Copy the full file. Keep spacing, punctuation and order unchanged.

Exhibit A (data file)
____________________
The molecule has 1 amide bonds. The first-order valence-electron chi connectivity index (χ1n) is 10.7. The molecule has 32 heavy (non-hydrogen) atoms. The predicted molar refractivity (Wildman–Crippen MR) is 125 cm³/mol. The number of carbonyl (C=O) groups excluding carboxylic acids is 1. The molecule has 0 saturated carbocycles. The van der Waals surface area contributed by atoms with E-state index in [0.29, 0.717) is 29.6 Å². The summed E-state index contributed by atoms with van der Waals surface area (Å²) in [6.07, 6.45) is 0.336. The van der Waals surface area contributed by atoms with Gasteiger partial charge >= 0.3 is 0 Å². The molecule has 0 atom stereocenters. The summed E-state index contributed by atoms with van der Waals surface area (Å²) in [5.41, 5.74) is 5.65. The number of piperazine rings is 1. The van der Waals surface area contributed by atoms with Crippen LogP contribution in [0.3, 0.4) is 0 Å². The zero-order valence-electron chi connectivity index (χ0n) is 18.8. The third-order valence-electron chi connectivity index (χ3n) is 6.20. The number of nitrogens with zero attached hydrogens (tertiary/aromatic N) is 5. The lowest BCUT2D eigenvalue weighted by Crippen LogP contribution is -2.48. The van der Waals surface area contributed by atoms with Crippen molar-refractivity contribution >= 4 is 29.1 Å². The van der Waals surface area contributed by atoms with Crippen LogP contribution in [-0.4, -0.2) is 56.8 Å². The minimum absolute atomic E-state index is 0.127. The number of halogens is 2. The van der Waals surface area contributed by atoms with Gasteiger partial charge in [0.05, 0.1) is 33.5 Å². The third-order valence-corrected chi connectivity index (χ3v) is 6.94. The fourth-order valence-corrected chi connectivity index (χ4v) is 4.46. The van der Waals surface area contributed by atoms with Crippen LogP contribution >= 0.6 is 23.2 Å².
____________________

The molecule has 1 amide bonds. The first-order valence-electron chi connectivity index (χ1n) is 10.7. The molecule has 32 heavy (non-hydrogen) atoms. The predicted molar refractivity (Wildman–Crippen MR) is 125 cm³/mol. The number of carbonyl (C=O) groups excluding carboxylic acids is 1. The molecule has 0 saturated carbocycles. The van der Waals surface area contributed by atoms with E-state index in [0.29, 0.717) is 29.6 Å². The summed E-state index contributed by atoms with van der Waals surface area (Å²) in [6.07, 6.45) is 0.336. The van der Waals surface area contributed by atoms with Gasteiger partial charge >= 0.3 is 0 Å². The molecule has 0 atom stereocenters. The summed E-state index contributed by atoms with van der Waals surface area (Å²) in [5.41, 5.74) is 5.65. The number of piperazine rings is 1. The van der Waals surface area contributed by atoms with Crippen LogP contribution in [0.3, 0.4) is 0 Å². The zero-order valence-electron chi connectivity index (χ0n) is 18.8. The third-order valence-electron chi connectivity index (χ3n) is 6.20. The number of nitrogens with zero attached hydrogens (tertiary/aromatic N) is 5. The lowest BCUT2D eigenvalue weighted by Crippen LogP contribution is -2.48. The van der Waals surface area contributed by atoms with Crippen molar-refractivity contribution >= 4 is 29.1 Å². The van der Waals surface area contributed by atoms with Crippen LogP contribution in [-0.4, -0.2) is 56.8 Å². The minimum absolute atomic E-state index is 0.127. The number of halogens is 2. The van der Waals surface area contributed by atoms with Gasteiger partial charge in [0.05, 0.1) is 33.5 Å². The third-order valence-corrected chi connectivity index (χ3v) is 6.94. The fourth-order valence-corrected chi connectivity index (χ4v) is 4.46. The van der Waals surface area contributed by atoms with Crippen LogP contribution >= 0.6 is 23.2 Å².